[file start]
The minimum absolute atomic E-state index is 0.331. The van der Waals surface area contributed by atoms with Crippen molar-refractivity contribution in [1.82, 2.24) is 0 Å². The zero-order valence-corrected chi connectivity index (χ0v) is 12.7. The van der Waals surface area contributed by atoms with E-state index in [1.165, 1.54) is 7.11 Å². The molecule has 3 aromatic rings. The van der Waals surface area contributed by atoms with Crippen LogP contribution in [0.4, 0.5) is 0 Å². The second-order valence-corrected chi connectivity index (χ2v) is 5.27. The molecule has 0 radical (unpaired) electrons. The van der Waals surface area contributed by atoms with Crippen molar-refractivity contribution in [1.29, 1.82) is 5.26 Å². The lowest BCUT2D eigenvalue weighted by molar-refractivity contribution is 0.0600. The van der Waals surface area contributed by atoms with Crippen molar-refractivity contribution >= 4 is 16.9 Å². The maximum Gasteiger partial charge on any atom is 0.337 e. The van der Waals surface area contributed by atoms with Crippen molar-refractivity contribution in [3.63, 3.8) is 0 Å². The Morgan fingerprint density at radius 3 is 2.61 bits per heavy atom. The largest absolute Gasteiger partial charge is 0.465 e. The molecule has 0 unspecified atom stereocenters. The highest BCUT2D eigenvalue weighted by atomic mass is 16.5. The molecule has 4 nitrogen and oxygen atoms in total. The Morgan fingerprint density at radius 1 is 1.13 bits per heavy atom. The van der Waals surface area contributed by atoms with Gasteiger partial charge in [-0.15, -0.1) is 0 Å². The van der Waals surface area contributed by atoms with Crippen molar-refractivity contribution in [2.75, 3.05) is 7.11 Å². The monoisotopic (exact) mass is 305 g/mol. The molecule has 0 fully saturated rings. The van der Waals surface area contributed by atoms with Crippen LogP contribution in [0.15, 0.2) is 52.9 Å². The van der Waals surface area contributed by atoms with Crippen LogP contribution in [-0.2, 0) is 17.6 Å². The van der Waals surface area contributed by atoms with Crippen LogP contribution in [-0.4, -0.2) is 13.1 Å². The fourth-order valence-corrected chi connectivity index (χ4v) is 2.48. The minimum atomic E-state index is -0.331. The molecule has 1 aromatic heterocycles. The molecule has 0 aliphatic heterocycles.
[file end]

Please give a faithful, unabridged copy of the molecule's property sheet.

The minimum absolute atomic E-state index is 0.331. The van der Waals surface area contributed by atoms with Crippen molar-refractivity contribution in [1.82, 2.24) is 0 Å². The zero-order valence-corrected chi connectivity index (χ0v) is 12.7. The van der Waals surface area contributed by atoms with E-state index in [1.165, 1.54) is 7.11 Å². The molecule has 3 aromatic rings. The van der Waals surface area contributed by atoms with Crippen LogP contribution in [0.4, 0.5) is 0 Å². The second-order valence-corrected chi connectivity index (χ2v) is 5.27. The molecule has 0 radical (unpaired) electrons. The van der Waals surface area contributed by atoms with Crippen molar-refractivity contribution in [1.29, 1.82) is 5.26 Å². The lowest BCUT2D eigenvalue weighted by molar-refractivity contribution is 0.0600. The van der Waals surface area contributed by atoms with Crippen molar-refractivity contribution >= 4 is 16.9 Å². The maximum Gasteiger partial charge on any atom is 0.337 e. The van der Waals surface area contributed by atoms with Crippen molar-refractivity contribution in [3.63, 3.8) is 0 Å². The Morgan fingerprint density at radius 3 is 2.61 bits per heavy atom. The largest absolute Gasteiger partial charge is 0.465 e. The molecule has 0 unspecified atom stereocenters. The highest BCUT2D eigenvalue weighted by atomic mass is 16.5. The molecule has 4 nitrogen and oxygen atoms in total. The Morgan fingerprint density at radius 1 is 1.13 bits per heavy atom. The van der Waals surface area contributed by atoms with Gasteiger partial charge in [-0.15, -0.1) is 0 Å². The van der Waals surface area contributed by atoms with Crippen molar-refractivity contribution in [2.75, 3.05) is 7.11 Å². The monoisotopic (exact) mass is 305 g/mol. The molecule has 0 fully saturated rings. The van der Waals surface area contributed by atoms with Crippen LogP contribution in [0.15, 0.2) is 52.9 Å². The van der Waals surface area contributed by atoms with Crippen LogP contribution in [-0.2, 0) is 17.6 Å². The van der Waals surface area contributed by atoms with Crippen LogP contribution in [-0.4, -0.2) is 13.1 Å². The fourth-order valence-corrected chi connectivity index (χ4v) is 2.48. The minimum atomic E-state index is -0.331. The molecule has 1 aromatic heterocycles. The molecule has 0 aliphatic heterocycles.